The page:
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Ag Decision Maker – September updates

Ag Decision Maker

Business Solutions for Farms and Agribusiness from Iowa State University Extension and Outreach

September Newsletter (pdf)

New and Updated Files


Iowa Farm Outlook

Livestock — Fall 2017 Calf Marketing Considerations
Crops — Another Year with the Same Issues


Ag Marketing Resource Center Renewable Energy Report


Choices


Ag Decision Maker (AgDM)

An agricultural economics and business website.

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Ag Decision Maker – August 2017 Updates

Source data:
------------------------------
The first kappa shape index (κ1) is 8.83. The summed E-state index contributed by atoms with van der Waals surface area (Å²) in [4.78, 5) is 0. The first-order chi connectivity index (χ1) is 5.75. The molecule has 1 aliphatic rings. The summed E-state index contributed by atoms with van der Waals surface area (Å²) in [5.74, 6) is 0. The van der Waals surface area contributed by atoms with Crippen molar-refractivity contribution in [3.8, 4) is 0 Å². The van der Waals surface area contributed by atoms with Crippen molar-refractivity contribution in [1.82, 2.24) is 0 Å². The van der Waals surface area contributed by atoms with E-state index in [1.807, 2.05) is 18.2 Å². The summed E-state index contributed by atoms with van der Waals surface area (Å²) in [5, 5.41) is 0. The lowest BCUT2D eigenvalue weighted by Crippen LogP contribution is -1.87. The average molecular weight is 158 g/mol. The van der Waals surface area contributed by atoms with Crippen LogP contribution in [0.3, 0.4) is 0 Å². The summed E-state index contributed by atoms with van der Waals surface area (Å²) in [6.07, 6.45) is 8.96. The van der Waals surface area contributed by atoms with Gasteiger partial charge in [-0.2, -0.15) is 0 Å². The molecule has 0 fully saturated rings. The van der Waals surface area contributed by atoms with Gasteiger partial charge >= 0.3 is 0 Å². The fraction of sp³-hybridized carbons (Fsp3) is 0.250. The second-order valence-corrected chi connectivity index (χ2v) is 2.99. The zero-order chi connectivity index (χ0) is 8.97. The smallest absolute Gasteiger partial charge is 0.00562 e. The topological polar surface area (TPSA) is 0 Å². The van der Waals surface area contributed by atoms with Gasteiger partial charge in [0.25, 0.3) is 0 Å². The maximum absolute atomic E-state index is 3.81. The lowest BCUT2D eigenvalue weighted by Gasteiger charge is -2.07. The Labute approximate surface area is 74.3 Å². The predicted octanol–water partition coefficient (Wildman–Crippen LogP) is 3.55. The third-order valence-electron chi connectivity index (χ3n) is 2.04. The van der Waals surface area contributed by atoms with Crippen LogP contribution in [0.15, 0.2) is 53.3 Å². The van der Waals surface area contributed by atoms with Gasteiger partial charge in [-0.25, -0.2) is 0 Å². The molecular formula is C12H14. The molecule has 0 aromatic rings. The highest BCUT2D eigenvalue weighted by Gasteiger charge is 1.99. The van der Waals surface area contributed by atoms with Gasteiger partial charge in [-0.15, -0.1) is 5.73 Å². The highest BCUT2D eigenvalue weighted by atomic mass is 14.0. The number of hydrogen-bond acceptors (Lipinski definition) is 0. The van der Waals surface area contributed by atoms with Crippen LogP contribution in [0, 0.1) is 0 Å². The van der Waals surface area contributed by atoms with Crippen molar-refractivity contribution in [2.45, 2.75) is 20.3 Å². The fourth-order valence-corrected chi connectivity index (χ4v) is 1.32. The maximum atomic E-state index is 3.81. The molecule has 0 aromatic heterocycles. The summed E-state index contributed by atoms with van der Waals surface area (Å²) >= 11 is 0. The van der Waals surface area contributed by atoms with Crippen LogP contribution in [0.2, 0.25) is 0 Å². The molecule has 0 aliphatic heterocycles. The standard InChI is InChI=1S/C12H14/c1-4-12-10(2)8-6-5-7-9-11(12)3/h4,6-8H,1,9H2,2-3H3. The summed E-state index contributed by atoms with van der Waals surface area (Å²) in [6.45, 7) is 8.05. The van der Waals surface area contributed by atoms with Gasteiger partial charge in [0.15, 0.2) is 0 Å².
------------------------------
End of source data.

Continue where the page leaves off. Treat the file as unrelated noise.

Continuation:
Ag Decision Maker

Business Solutions for Farms and Agribusiness from Iowa State University Extension and Outreach

August Newsletter (pdf)

New and Updated Files


Iowa Farm Outlook

Livestock — More Cattle Mid-Year, Lightweight Placements Up
Crops — The Market Is Still Not Sure About Crop Production


Ag Marketing Resource Center Renewable Energy  Report


Ag Decision Maker (AgDM)

An agricultural economics and business website.